What we all “know”

Occasionally, I will post comments about topics other than travel and hiking. Today, I post about believing in “what we all know.” As I have aged, I have learned to not express opinions until I go examine the facts myself: “what we all ‘know’ is often wrong or inaccurate. What ticked me of was a quick succession of people citing Galileo as an illustration of the folly of believing in faith over fact, when Galileo was convicted for being unscientific, that is, for failing to prove the theory of heliocentrism.

When in college, a professor cited Galileo to caution that one should not accept what is “known.” I wondered, what was “known” about Galileo? Most commonly, people believe that Galileo proved that the earth revolved around the sun (heliocentrism) rather than the sun revolving around the Earth (geocentricism), when, in fact, a critical observation failed to support heliocentrism and thereby discredit geocentricism for the next two hundred years.

Unlike geocentricism, heliocentrism predicts parallax of the stars, that is, the position of the stars should change when observed from the earth at opposite sides of its circuit around the sun. Failure to observe parallax was more than inconvenient: its absence was fatal to the theory of heliocentrism. Thus, at the time, the evidence held against heliocentrism and Galileo. Parallax was observed about two centuries later when instruments and technology had improved. Galileo and others were scientific visionaries, ahead of their time.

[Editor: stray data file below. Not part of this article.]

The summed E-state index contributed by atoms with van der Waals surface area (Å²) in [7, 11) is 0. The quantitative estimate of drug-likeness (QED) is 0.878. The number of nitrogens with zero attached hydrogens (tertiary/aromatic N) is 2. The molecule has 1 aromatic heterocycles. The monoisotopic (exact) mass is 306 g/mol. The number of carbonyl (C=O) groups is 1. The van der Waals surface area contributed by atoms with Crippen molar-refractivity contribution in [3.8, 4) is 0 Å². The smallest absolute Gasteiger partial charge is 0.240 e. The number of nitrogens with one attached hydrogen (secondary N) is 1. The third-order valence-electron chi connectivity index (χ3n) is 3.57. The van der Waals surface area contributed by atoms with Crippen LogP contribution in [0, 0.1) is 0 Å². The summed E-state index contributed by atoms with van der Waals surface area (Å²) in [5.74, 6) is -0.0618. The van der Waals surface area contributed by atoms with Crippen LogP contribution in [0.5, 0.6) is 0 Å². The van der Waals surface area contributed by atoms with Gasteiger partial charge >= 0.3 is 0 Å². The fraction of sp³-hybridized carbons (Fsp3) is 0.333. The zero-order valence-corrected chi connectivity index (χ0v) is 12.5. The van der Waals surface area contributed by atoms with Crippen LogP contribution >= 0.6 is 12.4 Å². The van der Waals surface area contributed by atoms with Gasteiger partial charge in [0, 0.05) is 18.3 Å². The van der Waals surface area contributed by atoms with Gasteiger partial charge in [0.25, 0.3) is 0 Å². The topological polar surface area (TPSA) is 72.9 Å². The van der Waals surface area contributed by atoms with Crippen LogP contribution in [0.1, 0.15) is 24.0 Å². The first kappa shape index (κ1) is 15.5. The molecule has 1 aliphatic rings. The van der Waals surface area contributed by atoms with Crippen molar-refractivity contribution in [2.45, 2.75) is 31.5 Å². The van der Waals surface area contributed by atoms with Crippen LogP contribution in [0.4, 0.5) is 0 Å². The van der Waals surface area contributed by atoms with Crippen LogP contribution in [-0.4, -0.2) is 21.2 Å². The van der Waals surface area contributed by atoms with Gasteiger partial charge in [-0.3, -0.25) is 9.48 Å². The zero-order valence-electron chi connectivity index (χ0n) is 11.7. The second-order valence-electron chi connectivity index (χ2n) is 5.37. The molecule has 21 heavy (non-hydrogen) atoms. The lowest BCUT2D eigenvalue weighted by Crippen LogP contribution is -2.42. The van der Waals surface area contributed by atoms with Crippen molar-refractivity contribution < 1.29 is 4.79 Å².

Galileo could teach the heliocentric model as a more accurate method of predicting the movement of the planets, critical for guiding the extensive navigation going on by then. However, when Galileo continued teaching his model as truth, moreover insulting his critics, church and university authorities, a trial ensued. Absent proof, he was found guilty and placed under house arrest. Galileo was not convicted of violating church doctrine, because geocentricism had never been declared an article of faith, which is required of believers. Thus he was not executed (he would have been handed over to public authorities for this). Nor was he tortured. The Church kept very good records of punishment and torture, when it was used.

Ironically, citing Galileo as an example of science over faith is to get the case backwards, because Galileo was convicted for ignoring the facts that, as of his time, failed to support heliocentrism. Galileo was convicted for his faith in a mathematical model over the observable facts.

 

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